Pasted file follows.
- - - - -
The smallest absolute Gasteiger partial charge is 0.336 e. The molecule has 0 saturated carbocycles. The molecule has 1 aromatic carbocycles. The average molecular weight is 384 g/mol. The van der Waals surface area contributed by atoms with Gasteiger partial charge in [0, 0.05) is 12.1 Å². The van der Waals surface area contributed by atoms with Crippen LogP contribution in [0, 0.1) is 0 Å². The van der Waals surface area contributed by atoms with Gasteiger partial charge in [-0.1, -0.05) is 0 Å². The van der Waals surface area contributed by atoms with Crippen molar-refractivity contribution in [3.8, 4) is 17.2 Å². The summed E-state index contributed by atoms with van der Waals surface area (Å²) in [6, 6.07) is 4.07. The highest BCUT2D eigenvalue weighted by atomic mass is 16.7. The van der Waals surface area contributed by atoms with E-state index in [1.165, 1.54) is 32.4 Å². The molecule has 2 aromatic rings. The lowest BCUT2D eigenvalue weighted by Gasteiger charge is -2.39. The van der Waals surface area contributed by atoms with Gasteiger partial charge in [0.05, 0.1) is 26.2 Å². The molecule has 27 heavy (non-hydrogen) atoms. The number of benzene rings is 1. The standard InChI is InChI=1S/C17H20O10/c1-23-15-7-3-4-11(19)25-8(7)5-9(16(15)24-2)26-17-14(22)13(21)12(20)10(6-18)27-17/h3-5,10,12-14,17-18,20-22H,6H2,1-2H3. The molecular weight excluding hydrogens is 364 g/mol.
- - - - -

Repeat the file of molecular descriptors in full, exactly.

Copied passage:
The smallest absolute Gasteiger partial charge is 0.336 e. The molecule has 0 saturated carbocycles. The molecule has 1 aromatic carbocycles. The average molecular weight is 384 g/mol. The van der Waals surface area contributed by atoms with Gasteiger partial charge in [0, 0.05) is 12.1 Å². The van der Waals surface area contributed by atoms with Crippen LogP contribution in [0, 0.1) is 0 Å². The van der Waals surface area contributed by atoms with Gasteiger partial charge in [-0.1, -0.05) is 0 Å². The van der Waals surface area contributed by atoms with Crippen molar-refractivity contribution in [3.8, 4) is 17.2 Å². The summed E-state index contributed by atoms with van der Waals surface area (Å²) in [6, 6.07) is 4.07. The highest BCUT2D eigenvalue weighted by atomic mass is 16.7. The van der Waals surface area contributed by atoms with E-state index in [1.165, 1.54) is 32.4 Å². The molecule has 2 aromatic rings. The lowest BCUT2D eigenvalue weighted by Gasteiger charge is -2.39. The van der Waals surface area contributed by atoms with Gasteiger partial charge in [0.05, 0.1) is 26.2 Å². The molecule has 27 heavy (non-hydrogen) atoms. The number of benzene rings is 1. The standard InChI is InChI=1S/C17H20O10/c1-23-15-7-3-4-11(19)25-8(7)5-9(16(15)24-2)26-17-14(22)13(21)12(20)10(6-18)27-17/h3-5,10,12-14,17-18,20-22H,6H2,1-2H3. The molecular weight excluding hydrogens is 364 g/mol.